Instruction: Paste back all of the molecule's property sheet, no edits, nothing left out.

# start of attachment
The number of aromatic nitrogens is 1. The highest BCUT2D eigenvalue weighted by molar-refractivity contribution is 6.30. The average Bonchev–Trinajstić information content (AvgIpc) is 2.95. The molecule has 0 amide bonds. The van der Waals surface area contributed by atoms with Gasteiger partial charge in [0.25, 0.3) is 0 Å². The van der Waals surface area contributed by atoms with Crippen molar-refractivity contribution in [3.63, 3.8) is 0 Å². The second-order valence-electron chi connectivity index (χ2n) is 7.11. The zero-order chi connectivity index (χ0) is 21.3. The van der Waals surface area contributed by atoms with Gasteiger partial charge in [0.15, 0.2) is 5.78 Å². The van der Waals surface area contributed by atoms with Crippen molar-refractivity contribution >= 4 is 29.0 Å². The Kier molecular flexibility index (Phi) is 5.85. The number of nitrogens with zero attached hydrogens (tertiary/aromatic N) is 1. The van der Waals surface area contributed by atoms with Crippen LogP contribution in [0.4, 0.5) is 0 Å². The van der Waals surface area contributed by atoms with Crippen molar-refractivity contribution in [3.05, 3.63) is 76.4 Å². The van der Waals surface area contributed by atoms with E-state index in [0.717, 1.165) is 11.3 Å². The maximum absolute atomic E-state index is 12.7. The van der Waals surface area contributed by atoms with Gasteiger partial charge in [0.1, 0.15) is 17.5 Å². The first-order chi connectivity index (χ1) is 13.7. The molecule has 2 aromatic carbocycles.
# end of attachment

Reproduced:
The number of aromatic nitrogens is 1. The highest BCUT2D eigenvalue weighted by molar-refractivity contribution is 6.30. The average Bonchev–Trinajstić information content (AvgIpc) is 2.95. The molecule has 0 amide bonds. The van der Waals surface area contributed by atoms with Gasteiger partial charge in [0.25, 0.3) is 0 Å². The van der Waals surface area contributed by atoms with Crippen molar-refractivity contribution in [3.63, 3.8) is 0 Å². The second-order valence-electron chi connectivity index (χ2n) is 7.11. The zero-order chi connectivity index (χ0) is 21.3. The van der Waals surface area contributed by atoms with Gasteiger partial charge in [0.15, 0.2) is 5.78 Å². The van der Waals surface area contributed by atoms with Crippen molar-refractivity contribution >= 4 is 29.0 Å². The Kier molecular flexibility index (Phi) is 5.85. The number of nitrogens with zero attached hydrogens (tertiary/aromatic N) is 1. The van der Waals surface area contributed by atoms with Crippen LogP contribution in [0.4, 0.5) is 0 Å². The van der Waals surface area contributed by atoms with Crippen molar-refractivity contribution in [3.05, 3.63) is 76.4 Å². The van der Waals surface area contributed by atoms with E-state index in [0.717, 1.165) is 11.3 Å². The maximum absolute atomic E-state index is 12.7. The van der Waals surface area contributed by atoms with Gasteiger partial charge in [0.1, 0.15) is 17.5 Å². The first-order chi connectivity index (χ1) is 13.7. The molecule has 2 aromatic carbocycles.